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Some grandmothers tend to their garden, others blast mannequins with magnum shells. Laurie Strode has been practicing vengeance like some train for the Olympics.

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Laurie Strode tells Sheriff Hawkins (Will Patton) that “I pray every night that he would escape…so I can kill him.” She’s locked and loaded with a mission of her own. Sure, she’ll feel a little guilty for willing another night of terror into existence, but as long as she gets her man, she’ll find peace.

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Blam! Blam! Blam! This Laurie Strode is no terrified babysitter. Imagine Sarah Connors’ transformation from the first Terminator to Judgement Day. Full badass mode.

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Not sure why Myers has been put into a sanitorium bus for transport, but obviously that was not the brightest idea. Crashed upon the side of the road, the mad contents spill forth upon the highway. A father and son nearly slam their car into the roving herd of mental patients.

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Laurie gets word that Myers has escaped during the accident. She alerts her daughter (Judy Greer) and son-in-law (Toby Huss), but they seem to be completely unaware of the implications. We see a man with a rifle slowly approach the bus, good luck to that guy.

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Hall and Rees track Myers to a gas station rest stop. Rees steps into the lavatory while Hall discovers a brutalized body on the garage floor. The mechanic is missing his overalls…

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…and a set of teeth. Myers sprinkles the mechanic’s skull nuggets into Rees’ stall, and she appropriately goes full freak while the beast attempts to smash the door open with his head. She tries to escape, crawling underneath the stalls, but Myers will snatch her eventually.

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Sporting some new duds, Myers retrieves his mask from Hall. Dressed to kill, now The Shape can get about his business. Carpenter’s score kicks into overdrive.

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As he did once before, Myers walks the neighborhood freely. Bumping into unsuspecting children, he pays them no nevermind. He has eyes for only one girl.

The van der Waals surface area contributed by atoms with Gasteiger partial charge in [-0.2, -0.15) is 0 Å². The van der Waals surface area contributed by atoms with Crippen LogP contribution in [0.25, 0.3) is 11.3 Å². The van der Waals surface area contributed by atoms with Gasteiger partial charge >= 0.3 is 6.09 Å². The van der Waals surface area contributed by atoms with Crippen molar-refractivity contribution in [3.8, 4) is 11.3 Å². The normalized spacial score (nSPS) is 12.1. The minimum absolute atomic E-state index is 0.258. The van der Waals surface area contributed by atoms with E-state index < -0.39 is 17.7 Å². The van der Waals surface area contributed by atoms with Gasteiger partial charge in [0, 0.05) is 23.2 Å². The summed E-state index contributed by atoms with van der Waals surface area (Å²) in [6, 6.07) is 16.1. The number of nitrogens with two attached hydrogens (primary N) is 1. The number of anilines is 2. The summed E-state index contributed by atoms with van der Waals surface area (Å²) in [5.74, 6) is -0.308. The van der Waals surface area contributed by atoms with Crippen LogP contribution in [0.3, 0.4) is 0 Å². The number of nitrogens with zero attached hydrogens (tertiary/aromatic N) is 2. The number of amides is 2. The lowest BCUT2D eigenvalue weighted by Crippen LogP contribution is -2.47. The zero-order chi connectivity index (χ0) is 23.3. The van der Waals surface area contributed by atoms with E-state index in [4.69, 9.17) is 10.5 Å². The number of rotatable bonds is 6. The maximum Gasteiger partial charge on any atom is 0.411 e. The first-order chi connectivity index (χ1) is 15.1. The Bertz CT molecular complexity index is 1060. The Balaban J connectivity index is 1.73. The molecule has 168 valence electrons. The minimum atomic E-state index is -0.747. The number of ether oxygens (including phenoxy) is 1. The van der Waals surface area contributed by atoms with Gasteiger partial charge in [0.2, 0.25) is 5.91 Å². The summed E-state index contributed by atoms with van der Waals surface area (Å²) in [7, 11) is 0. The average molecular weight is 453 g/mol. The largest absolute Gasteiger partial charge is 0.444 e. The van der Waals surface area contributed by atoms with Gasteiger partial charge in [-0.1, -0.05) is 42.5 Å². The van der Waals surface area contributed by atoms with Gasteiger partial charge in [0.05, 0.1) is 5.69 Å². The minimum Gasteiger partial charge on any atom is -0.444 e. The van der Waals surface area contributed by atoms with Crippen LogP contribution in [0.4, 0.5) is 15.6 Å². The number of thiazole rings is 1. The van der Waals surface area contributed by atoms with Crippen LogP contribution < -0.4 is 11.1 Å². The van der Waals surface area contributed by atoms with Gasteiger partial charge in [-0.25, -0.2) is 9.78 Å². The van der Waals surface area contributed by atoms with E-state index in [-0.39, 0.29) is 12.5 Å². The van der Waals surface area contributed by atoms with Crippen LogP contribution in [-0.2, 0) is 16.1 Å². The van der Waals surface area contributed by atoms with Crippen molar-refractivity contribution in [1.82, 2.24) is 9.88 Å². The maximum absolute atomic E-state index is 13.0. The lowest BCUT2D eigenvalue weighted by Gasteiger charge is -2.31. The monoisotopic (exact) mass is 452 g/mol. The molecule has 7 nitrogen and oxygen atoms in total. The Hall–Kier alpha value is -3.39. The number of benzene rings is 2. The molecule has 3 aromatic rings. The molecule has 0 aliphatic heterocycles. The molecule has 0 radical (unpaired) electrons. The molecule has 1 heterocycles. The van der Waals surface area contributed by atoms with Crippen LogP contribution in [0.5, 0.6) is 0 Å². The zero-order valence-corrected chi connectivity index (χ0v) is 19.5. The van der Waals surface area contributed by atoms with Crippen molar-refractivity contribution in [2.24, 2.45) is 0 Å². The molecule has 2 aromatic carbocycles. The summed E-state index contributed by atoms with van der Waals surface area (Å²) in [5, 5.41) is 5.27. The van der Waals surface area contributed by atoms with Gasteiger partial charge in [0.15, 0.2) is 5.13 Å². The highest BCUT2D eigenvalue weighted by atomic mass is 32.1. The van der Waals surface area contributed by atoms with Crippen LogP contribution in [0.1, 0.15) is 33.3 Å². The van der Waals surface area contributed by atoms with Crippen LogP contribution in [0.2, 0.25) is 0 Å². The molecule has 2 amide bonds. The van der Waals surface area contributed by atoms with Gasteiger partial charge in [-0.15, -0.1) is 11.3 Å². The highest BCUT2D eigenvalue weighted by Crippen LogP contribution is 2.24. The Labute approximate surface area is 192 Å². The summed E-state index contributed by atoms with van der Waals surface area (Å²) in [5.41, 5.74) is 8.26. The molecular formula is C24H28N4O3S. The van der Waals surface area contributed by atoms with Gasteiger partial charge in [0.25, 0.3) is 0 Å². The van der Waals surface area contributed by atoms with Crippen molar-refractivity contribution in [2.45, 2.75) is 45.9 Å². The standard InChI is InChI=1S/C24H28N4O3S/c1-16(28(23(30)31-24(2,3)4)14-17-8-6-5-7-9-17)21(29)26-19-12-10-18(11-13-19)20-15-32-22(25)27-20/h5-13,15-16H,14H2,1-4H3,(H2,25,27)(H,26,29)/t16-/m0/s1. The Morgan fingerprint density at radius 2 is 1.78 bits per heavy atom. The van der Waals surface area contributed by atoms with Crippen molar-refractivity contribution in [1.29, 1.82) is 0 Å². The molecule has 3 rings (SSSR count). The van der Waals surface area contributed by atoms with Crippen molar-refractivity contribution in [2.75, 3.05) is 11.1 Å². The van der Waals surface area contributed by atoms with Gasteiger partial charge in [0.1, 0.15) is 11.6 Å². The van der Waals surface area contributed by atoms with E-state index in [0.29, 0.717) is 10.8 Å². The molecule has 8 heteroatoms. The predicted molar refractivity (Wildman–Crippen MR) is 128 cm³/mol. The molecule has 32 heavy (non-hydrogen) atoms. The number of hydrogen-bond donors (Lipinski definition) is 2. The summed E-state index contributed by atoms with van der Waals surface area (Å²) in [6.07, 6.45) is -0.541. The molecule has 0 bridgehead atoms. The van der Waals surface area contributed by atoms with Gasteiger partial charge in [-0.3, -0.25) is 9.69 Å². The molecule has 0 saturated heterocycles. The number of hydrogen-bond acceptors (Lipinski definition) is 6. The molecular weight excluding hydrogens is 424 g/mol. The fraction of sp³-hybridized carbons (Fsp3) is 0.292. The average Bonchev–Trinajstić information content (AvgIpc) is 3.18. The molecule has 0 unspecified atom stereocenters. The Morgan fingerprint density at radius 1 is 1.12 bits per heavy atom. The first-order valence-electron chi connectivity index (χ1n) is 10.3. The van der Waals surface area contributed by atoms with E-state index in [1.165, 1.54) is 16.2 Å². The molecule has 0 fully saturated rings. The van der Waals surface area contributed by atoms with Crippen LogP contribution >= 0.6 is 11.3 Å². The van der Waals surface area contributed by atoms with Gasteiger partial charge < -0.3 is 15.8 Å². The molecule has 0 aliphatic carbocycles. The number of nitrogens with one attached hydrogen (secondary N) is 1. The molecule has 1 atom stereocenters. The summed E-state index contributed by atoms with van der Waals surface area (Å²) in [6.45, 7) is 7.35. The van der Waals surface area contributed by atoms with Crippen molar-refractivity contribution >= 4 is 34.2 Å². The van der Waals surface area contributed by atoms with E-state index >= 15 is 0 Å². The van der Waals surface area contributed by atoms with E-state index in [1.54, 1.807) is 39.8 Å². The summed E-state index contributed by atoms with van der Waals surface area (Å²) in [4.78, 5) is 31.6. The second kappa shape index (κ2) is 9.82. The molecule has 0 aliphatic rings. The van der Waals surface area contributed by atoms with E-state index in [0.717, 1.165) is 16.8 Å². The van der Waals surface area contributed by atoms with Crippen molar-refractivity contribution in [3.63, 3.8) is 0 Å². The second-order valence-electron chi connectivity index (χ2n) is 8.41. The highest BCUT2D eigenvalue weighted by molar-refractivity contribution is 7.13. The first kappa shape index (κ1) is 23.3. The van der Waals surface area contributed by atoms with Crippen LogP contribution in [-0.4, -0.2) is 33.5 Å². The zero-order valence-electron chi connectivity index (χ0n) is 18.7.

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“He’s waited for this night. He’s waited for me. I waited for him.” The Strode matriarch readies her family for war. While Halloween: H20 attempted to assert Laurie Strode as an ass-kicking mom, this Halloween will truly transform the final girl into her own agent of action.  She’s here to take on the role that Dr. Loomis once held for her. Savior.

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Who is stalking who? Laurie charges into the night, screaming at children to get off the streets. She spots The Shape in a bedroom window above. Blam! Instinct. Shoot first, ask questions later.

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The boogeyman is up to his usual tricks again. Why not? The bedsheet ghost is a classic look, and perfect for terrifying…does that bald head belong to Will Patton? Toby Huss? Either way, he’s about 60 seconds away from getting stabbed in the gut.

Although, there appears to have been a struggle before this moment. We see a tipped over chair in the corner and a jack-o-lantern tossed in the fish tank. Is Myers under the bedsheet, or is some poor dead daughter hidden underneath?

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This is the shot we’ve all been waiting to see. Forget Freddy vs. Jason. We want Laurie vs. Michael. Victim turned warrior, going toe-to-toe with the monster that forever altered her life.  She got to decapitate the beast in Halloween H:20, so hopefully, David Gordon Green and Danny McBride have something special planned for this ultimate showdown.

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The trailer ends with a perfect scare that manages to be totally aligned with the original film’s level of dread and still up the jolt ante. No kid likes going to bed with their closet ajar. The door needs to be sealed shut to keep Sully away. The Babysitter is happy to ease the child’s senseless worries, that’s her duty. She walks across to give it a simple close, but the door bounces open. Tries again. Bounces open. Tries again. Still won’t shut. The Babysitter opens wide to see what’s blocking the simple task, and she’s greeted by the giant Shape looming over her. Hack and slash. Run kid, run.

Halloween hits theaters on October, 19th.